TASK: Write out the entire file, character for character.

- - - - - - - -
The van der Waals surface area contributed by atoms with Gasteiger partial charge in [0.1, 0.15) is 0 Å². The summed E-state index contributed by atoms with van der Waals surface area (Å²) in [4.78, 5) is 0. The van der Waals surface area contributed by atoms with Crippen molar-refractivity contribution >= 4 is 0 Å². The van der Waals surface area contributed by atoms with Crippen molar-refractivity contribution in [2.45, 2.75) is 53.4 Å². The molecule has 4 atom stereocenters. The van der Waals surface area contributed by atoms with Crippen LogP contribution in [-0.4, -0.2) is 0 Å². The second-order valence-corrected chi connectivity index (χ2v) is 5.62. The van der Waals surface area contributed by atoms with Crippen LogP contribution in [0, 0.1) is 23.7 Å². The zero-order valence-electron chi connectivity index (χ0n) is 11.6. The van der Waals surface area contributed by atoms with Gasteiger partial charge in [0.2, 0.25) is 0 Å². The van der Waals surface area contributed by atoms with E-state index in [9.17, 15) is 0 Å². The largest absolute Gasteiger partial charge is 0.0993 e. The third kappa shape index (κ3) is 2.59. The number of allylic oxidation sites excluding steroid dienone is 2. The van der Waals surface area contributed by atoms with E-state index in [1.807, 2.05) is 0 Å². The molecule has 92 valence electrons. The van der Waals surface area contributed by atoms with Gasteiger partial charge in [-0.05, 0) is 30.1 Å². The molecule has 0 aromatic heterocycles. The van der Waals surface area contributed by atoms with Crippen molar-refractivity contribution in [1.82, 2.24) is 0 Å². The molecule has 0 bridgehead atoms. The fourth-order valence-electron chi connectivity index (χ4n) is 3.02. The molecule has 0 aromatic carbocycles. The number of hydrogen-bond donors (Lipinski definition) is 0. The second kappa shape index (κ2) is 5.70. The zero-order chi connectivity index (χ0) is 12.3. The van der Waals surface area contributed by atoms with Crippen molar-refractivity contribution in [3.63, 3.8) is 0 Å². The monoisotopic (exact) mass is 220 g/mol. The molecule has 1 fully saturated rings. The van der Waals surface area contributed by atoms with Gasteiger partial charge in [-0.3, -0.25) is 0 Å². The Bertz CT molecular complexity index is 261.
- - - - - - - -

The van der Waals surface area contributed by atoms with Gasteiger partial charge in [0.1, 0.15) is 0 Å². The summed E-state index contributed by atoms with van der Waals surface area (Å²) in [4.78, 5) is 0. The van der Waals surface area contributed by atoms with Crippen molar-refractivity contribution >= 4 is 0 Å². The van der Waals surface area contributed by atoms with Crippen molar-refractivity contribution in [2.45, 2.75) is 53.4 Å². The molecule has 4 atom stereocenters. The van der Waals surface area contributed by atoms with Crippen LogP contribution in [-0.4, -0.2) is 0 Å². The second-order valence-corrected chi connectivity index (χ2v) is 5.62. The van der Waals surface area contributed by atoms with Crippen LogP contribution in [0, 0.1) is 23.7 Å². The zero-order valence-electron chi connectivity index (χ0n) is 11.6. The van der Waals surface area contributed by atoms with Gasteiger partial charge in [0.2, 0.25) is 0 Å². The van der Waals surface area contributed by atoms with E-state index in [9.17, 15) is 0 Å². The largest absolute Gasteiger partial charge is 0.0993 e. The third kappa shape index (κ3) is 2.59. The number of allylic oxidation sites excluding steroid dienone is 2. The van der Waals surface area contributed by atoms with E-state index in [1.807, 2.05) is 0 Å². The molecule has 92 valence electrons. The van der Waals surface area contributed by atoms with Gasteiger partial charge in [-0.05, 0) is 30.1 Å². The molecule has 0 aromatic heterocycles. The van der Waals surface area contributed by atoms with Crippen molar-refractivity contribution in [1.82, 2.24) is 0 Å². The molecule has 0 bridgehead atoms. The fourth-order valence-electron chi connectivity index (χ4n) is 3.02. The molecule has 0 aromatic carbocycles. The number of hydrogen-bond donors (Lipinski definition) is 0. The second kappa shape index (κ2) is 5.70. The zero-order chi connectivity index (χ0) is 12.3. The van der Waals surface area contributed by atoms with Crippen molar-refractivity contribution in [3.63, 3.8) is 0 Å². The monoisotopic (exact) mass is 220 g/mol. The molecule has 1 fully saturated rings. The van der Waals surface area contributed by atoms with Gasteiger partial charge in [-0.3, -0.25) is 0 Å². The Bertz CT molecular complexity index is 261.